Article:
Developed in secret for the 1957 Sebring 12 Hours in March, the SS was built by a select group of Corvette engineers including Zora Duntov. It was built with a plastic canopy that was required for the 1957 race regulations, but it wasn’t equipped during the race.
A test mule was driven by Zora Duntov, John Fitch Stirling Moss and Juan Manuel Fangio during the practice sessions for Sebring. Fangio beat his previous year’s record in it and set one of the fastest laps. The real car was driven by Piero Taruffi and John Fitch and retired after 23 laps with “electrical gremlins, bad brakes, and finally, terminal rear end problems.”
Regarding Sebring, John Fitch said “That car had so much potential, but we never had time to get it race ready,. We didn’t get the car to the track until the very last minute and so we transferred the parts that worked, and everything we had refined on the Mule, to the racing car when it arrived. The brakes were absolutely terrible and they never got that resolved. For some reason, Zora Duntov made the decision not to use disc brakes on the car and it was a bad one…We had absolutely no time to sort that car out. If we had, we might have made a real impact on that race.”1.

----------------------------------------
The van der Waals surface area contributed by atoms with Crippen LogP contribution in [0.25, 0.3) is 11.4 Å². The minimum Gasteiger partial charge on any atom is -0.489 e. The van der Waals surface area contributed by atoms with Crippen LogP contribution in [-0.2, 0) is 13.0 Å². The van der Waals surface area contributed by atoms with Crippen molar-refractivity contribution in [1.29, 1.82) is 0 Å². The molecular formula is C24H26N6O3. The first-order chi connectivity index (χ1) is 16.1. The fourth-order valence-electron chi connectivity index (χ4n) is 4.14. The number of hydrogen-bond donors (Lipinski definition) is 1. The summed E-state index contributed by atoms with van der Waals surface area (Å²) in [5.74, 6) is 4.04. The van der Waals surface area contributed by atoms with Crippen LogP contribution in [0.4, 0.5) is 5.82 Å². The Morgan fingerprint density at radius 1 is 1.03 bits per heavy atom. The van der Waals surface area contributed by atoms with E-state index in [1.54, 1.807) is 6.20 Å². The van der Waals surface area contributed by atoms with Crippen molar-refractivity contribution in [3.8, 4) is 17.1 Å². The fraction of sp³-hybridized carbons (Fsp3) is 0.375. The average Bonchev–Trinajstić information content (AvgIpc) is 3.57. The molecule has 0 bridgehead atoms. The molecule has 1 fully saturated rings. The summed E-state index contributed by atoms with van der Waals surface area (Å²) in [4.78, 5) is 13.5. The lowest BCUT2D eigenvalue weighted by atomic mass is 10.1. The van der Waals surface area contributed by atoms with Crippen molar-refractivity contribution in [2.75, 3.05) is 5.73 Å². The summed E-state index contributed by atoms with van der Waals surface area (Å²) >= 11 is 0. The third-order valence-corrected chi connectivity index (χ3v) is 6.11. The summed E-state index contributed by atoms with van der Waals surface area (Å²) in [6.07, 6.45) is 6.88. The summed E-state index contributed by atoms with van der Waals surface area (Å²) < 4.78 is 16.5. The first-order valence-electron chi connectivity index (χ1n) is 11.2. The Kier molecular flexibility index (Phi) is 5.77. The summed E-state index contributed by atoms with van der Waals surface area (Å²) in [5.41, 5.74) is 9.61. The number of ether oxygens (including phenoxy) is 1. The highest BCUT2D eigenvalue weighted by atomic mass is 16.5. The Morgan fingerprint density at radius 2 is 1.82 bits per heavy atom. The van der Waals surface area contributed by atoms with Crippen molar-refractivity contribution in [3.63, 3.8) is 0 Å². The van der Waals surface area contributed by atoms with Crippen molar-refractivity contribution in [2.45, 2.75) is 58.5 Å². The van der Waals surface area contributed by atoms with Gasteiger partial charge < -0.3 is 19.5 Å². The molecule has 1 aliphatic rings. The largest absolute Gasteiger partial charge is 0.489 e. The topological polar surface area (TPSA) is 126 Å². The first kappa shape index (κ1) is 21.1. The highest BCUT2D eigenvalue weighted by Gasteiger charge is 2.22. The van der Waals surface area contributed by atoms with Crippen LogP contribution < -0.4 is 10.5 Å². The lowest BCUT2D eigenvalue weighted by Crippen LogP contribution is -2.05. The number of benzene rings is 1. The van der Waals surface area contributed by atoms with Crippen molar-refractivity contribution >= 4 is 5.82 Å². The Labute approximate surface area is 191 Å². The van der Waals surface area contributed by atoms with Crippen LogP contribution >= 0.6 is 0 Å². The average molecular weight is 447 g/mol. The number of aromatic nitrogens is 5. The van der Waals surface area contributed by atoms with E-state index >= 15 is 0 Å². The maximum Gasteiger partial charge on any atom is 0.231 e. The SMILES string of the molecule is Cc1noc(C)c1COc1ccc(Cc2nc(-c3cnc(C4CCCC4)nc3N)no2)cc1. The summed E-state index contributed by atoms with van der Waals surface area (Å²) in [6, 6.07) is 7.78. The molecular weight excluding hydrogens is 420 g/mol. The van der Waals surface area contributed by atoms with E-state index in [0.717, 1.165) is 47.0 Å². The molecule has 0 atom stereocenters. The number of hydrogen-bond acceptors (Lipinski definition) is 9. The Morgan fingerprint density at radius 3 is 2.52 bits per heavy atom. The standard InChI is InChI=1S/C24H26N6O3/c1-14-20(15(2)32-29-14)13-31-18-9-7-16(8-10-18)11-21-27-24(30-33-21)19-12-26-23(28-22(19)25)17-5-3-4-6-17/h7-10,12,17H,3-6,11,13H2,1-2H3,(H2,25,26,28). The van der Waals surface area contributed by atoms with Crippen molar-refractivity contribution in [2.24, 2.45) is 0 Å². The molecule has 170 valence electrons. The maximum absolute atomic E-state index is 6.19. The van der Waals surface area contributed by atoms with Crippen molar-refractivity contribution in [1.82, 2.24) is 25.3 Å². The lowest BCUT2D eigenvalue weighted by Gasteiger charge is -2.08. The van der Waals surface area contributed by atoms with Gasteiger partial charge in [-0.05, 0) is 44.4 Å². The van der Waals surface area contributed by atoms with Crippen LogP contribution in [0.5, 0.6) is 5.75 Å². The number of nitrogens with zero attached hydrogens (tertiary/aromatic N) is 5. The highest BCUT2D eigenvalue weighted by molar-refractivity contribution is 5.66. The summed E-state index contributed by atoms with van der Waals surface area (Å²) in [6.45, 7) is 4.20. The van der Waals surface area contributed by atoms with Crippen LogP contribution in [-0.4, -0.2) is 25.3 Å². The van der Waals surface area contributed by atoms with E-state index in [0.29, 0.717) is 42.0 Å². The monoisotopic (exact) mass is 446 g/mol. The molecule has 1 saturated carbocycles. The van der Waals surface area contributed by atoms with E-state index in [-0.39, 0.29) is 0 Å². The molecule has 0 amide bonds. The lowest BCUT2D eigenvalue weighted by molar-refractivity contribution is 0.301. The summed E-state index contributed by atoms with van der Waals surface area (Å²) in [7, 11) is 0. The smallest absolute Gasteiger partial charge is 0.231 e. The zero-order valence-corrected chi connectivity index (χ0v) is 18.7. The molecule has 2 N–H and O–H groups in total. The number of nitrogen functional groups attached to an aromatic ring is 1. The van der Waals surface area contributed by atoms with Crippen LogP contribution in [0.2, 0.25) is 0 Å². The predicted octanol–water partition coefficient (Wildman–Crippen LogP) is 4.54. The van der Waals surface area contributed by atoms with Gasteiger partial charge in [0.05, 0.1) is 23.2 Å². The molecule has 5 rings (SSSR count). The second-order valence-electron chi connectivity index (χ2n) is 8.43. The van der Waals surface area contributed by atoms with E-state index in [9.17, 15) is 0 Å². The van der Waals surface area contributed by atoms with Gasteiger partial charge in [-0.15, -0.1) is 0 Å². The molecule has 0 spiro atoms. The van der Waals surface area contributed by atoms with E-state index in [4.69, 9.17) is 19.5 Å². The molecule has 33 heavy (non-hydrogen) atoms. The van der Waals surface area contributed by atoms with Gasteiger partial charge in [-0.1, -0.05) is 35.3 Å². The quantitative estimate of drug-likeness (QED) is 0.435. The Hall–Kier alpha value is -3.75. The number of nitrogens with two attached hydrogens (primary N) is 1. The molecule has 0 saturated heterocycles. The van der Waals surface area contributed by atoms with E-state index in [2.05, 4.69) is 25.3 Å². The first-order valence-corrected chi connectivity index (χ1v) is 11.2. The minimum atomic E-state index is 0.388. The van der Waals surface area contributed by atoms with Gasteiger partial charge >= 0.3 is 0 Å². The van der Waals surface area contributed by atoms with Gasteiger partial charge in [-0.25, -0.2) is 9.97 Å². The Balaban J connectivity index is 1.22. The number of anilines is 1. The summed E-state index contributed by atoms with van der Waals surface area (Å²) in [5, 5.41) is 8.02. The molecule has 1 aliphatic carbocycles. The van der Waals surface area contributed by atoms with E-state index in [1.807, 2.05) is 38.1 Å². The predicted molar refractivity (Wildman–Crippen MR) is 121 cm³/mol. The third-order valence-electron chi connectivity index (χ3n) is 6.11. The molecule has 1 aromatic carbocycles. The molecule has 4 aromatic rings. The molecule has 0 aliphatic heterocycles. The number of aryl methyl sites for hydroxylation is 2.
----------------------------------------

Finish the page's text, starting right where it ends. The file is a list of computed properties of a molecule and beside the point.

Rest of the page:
Later the AMA racing ban meant that the program was scrapped despite intentions to take the car to Le Mans.
When the Daytona Speedway was opened with its banked turns, Zora Duntov tested the SS reaching an average speed of 155 mph for some practice laps.
Sources & Further Reading
1.Friedman Dave. Corvette Racing Thunder. Gullstrand Motor Productions: 2003.